Political Myth: Students in K-12 schools in the United States are routinely outperformed by students in other parts of the world
Reality: Relative to the rest of the world, students in the United States are about average.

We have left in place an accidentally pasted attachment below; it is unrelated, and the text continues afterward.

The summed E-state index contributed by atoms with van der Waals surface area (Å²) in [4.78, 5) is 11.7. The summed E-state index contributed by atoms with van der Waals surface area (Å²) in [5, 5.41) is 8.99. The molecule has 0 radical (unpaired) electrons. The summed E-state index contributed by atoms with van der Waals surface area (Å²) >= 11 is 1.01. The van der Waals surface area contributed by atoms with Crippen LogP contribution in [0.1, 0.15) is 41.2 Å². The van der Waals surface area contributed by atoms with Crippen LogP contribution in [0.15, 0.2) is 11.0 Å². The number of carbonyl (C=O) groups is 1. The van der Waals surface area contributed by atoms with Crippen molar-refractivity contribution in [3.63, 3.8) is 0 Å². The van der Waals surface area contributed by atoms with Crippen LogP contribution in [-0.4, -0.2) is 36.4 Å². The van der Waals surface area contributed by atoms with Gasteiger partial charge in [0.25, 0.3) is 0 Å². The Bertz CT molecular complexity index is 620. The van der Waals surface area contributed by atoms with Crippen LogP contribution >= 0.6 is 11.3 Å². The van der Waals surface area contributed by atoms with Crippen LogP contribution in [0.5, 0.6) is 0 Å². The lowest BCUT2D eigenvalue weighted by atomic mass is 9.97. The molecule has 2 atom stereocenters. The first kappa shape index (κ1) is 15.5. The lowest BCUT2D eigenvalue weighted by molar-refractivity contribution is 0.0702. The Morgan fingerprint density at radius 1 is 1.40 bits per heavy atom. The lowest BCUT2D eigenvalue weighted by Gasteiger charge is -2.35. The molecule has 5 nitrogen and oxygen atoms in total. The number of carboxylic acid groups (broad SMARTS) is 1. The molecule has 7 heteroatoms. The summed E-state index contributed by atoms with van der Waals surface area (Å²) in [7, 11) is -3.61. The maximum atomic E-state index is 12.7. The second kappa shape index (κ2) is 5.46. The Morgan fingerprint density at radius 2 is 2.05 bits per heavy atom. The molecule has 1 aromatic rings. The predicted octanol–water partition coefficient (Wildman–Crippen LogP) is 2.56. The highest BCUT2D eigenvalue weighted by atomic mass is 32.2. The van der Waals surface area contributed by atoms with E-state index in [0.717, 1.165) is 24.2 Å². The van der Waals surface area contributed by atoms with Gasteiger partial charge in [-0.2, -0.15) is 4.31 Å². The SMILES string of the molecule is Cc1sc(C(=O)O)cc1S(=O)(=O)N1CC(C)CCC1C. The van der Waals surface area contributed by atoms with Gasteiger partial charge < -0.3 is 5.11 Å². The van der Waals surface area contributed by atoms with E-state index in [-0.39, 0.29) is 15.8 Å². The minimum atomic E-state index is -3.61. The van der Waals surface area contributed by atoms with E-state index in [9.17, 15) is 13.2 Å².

Every three years, since 2000, the Organization for Economic Cooperation and Development — an international organization of 34 primarily developed countries, conducts “PISA,” or the Programme for International Student Assessment. PISA assessment tests are given to 15-year-olds in various countries, to measure their abilities in the areas of reading, math and science. In 2009, the most recent year in which the PISA assessment was given, the United States was roughly average in all three areas. Generally, American students outperformed students in Central and South America and most of Western Europe (UK, Spain, France, Germany), but they did not perform as well as students in Scandinavia, Australia, New Zealand, Canada, or most of the major Asian nations. The best-performing students were from Shanghai, followed by South Korea, Finland, Hong Kong, and Singapore.